An honest, original work that invites audiences to examine diverse perceptions of privilege and human connection through two pairs of mismatched individuals: a former trucker and his recently paralyzed ex-wife, and an arrogant young man with cerebral palsy and his new caregiver.
An important environmental history of the Gulf of Mexico that brings crucial attention to Earth’s 10th-largest body of water, one of the planet’s most diverse and productive marine ecosystems.
A deeply researched and elegantly written portrait of Laura Ingalls Wilder, author of the Little House on the Prairie series, that describes how Wilder transformed her family’s story of poverty, failure and struggle into an uplifting tale of self-reliance, familial love, and perseverance.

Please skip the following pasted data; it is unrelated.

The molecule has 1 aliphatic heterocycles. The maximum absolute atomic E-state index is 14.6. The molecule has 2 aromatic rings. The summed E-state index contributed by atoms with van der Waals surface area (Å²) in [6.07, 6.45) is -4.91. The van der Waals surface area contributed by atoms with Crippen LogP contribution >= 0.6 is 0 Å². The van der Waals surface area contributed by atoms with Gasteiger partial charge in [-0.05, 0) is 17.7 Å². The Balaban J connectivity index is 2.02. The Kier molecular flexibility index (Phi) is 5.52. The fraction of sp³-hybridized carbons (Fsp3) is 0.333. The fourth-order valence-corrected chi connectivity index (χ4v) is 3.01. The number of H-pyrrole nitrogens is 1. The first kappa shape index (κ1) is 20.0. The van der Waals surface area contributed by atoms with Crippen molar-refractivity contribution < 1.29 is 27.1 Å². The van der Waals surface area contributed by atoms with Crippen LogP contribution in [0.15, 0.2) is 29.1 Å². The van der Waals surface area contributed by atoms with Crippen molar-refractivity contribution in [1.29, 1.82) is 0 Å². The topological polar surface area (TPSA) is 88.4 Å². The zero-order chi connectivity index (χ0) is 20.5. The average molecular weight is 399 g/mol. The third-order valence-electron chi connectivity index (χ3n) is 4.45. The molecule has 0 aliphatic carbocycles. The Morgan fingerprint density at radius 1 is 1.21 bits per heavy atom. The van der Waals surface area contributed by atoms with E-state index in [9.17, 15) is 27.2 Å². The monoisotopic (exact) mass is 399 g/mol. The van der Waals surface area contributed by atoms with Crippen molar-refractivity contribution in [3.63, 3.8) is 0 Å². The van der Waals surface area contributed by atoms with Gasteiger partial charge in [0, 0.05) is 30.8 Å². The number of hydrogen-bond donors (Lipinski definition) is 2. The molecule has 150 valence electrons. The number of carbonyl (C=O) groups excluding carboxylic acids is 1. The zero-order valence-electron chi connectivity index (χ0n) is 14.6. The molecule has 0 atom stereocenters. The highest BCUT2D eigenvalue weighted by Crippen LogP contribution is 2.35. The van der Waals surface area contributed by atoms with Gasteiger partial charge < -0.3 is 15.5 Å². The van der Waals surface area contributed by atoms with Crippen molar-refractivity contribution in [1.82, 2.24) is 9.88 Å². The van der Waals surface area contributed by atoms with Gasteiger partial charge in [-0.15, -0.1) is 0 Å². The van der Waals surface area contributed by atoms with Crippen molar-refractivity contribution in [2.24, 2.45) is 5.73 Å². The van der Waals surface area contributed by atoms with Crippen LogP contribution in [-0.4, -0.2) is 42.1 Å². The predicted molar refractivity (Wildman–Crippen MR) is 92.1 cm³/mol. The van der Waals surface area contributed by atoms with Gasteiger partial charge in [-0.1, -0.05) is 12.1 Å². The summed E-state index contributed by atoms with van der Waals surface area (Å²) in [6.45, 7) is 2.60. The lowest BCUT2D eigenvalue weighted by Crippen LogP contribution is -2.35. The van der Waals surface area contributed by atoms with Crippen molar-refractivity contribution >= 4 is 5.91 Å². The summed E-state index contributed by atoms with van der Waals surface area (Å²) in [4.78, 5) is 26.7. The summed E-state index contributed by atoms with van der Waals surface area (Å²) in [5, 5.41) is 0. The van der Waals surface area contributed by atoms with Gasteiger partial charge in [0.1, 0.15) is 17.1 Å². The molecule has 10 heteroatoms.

A volume of unyielding ambition and remarkable scope that mixes long dramatic poems with short elliptical lyrics, building on classical mythology and reinventing forms of desires that defy societal norms.
Locking Up Our Own: Crime and Punishment in Black America, by James Forman Jr. (Farrar, Straus and Giroux)
An examination of the historical roots of contemporary criminal justice in the U.S., based on vast experience and deep knowledge of the legal system, and its often-devastating consequences for citizens and communities of color.
Recording released on April 14, 2017, a virtuosic song collection unified by its vernacular authenticity and rhythmic dynamism that offers affecting vignettes capturing the complexity of modern African-American life.